That’s something about the “new” (okay, it’s now 12 years old) design of the uniforms: the Velcro patch for the rank is right in the chest. While it does make it a bit awkward for promoting female troops, it’s actually problematic (in my opinion) when someone is wearing field gear and you can’t see who you’re dealing with. Of course, go back far enough to the end of the Vietnam era and most enlisted-level (non-officer) ranks were worn on the sleeves, in big patches anyone could see. By the late 1970’s to early 1980’s, the sleeve patches were replaced by little metal pins on the collar. Many soldiers opted for sew-on patches, but like the pins these were small, maybe a half inch or so wide and an inch tall.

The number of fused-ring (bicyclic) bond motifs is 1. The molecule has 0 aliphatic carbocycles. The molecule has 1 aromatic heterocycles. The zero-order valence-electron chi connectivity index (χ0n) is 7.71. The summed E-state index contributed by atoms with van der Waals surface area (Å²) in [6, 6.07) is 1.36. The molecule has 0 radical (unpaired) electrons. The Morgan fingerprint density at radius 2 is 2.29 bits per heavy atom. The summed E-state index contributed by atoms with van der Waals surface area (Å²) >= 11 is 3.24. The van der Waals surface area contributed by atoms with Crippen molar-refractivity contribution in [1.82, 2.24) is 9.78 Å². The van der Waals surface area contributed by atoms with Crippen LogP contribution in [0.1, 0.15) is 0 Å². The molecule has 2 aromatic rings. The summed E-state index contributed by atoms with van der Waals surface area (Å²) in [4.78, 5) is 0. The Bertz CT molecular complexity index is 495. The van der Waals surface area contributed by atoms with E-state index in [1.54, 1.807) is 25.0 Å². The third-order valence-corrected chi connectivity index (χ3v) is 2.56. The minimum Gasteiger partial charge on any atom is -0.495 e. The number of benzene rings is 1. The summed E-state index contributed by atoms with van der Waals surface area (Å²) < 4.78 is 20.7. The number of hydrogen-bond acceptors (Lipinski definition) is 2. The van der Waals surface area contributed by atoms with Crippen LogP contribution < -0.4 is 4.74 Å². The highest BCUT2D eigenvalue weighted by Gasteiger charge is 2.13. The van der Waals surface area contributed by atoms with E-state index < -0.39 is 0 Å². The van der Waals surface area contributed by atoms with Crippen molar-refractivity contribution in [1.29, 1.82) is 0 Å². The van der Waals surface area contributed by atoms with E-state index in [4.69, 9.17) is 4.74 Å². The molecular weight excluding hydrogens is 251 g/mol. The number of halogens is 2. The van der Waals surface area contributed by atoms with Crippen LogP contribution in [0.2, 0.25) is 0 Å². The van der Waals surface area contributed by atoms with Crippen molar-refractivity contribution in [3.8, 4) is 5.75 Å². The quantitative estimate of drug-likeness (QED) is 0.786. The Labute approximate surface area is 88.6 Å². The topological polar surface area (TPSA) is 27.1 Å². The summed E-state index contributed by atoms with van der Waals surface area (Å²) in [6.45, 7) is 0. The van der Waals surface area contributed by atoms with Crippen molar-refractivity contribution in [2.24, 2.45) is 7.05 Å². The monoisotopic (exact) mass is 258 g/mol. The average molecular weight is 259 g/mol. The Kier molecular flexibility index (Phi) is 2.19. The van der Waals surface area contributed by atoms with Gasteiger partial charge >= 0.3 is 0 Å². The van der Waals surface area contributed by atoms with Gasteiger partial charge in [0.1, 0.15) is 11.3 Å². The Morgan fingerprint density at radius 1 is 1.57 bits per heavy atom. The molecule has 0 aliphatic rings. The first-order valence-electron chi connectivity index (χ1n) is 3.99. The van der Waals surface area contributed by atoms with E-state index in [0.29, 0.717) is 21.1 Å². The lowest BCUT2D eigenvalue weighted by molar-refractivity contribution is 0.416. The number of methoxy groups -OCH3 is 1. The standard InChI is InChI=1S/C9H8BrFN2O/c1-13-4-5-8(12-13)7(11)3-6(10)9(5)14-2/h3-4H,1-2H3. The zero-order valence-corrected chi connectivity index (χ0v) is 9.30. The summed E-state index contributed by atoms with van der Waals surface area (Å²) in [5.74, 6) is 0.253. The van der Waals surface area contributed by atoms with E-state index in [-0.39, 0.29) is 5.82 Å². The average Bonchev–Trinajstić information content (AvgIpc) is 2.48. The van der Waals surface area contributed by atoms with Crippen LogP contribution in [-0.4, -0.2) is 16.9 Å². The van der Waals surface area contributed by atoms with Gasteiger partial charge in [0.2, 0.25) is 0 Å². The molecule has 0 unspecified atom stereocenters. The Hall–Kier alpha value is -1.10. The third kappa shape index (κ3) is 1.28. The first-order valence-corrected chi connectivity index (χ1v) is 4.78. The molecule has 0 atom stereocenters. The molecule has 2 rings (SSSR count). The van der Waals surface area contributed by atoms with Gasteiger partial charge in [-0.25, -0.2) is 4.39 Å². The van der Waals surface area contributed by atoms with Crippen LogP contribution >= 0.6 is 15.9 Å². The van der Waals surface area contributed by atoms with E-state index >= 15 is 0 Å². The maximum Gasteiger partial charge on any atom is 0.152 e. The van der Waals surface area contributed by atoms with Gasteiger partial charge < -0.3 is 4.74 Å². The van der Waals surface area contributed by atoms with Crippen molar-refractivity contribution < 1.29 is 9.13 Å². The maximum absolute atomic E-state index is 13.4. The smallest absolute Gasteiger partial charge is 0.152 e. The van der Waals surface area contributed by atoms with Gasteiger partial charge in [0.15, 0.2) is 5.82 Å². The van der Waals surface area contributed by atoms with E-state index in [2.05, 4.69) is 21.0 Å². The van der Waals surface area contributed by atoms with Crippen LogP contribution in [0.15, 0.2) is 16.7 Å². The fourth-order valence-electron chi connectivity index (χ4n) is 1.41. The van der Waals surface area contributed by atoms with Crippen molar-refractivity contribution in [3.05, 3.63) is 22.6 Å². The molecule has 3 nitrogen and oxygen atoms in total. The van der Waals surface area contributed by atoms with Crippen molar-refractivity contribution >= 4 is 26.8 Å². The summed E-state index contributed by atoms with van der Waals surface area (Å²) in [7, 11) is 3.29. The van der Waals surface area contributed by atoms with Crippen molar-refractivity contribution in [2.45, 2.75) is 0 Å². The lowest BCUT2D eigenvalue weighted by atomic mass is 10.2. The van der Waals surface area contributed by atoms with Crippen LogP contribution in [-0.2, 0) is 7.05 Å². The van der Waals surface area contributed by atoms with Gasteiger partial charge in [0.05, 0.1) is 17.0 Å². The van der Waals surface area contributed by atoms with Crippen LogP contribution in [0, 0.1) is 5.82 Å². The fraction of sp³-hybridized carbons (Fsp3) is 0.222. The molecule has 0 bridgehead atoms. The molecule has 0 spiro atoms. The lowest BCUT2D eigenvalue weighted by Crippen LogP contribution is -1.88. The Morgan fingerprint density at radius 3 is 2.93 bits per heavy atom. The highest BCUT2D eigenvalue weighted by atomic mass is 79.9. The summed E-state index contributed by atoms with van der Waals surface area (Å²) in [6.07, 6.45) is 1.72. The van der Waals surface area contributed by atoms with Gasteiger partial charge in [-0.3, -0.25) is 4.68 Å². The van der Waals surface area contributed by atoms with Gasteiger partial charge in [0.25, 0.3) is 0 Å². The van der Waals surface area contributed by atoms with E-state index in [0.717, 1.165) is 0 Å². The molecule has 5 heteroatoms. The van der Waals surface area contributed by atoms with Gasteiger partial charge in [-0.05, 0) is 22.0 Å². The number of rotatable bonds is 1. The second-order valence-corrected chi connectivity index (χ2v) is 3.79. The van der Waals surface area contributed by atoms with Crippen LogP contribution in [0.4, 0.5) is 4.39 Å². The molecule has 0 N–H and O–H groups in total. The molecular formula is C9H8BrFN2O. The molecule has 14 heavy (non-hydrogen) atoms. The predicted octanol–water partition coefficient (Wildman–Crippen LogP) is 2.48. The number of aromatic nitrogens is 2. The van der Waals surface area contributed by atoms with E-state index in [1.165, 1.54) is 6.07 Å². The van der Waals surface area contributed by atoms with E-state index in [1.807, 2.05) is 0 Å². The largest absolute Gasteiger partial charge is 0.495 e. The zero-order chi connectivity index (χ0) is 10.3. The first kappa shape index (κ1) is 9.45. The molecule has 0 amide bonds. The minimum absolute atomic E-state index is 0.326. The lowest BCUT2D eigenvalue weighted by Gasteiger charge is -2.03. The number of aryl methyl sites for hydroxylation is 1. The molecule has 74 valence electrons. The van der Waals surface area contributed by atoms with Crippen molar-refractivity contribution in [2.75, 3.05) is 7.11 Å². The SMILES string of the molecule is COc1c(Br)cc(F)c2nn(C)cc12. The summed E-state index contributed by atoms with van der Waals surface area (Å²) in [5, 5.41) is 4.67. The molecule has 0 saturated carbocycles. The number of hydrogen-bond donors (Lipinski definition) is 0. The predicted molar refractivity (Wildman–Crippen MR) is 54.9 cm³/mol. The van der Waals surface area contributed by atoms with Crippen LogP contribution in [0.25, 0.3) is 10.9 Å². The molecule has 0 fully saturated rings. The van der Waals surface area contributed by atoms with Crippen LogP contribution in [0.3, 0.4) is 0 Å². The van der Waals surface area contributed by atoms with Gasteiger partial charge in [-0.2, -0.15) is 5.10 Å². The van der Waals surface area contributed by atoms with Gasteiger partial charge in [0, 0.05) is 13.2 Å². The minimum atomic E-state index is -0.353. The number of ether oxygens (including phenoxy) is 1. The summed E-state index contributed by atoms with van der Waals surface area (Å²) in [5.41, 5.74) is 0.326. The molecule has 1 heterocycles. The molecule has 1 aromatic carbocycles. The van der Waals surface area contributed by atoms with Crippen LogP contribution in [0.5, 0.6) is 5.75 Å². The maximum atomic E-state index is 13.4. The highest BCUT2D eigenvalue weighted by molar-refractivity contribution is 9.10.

Most rank now is on a square velcro patch in the center of the chest. On a uniform, that gets covered up by field gear once the tactical vest is put on, so another patch will be worn on the field gear– not that it always does a lot of good, since it may still be obscured by the various pouches and things clipped to the front.
Some new uniform shirts for wear with field armor now has velcro patches on the sleeves. They’re still small, inch-high type images, but it goes to show that sooner or later everything comes full circle one way or another.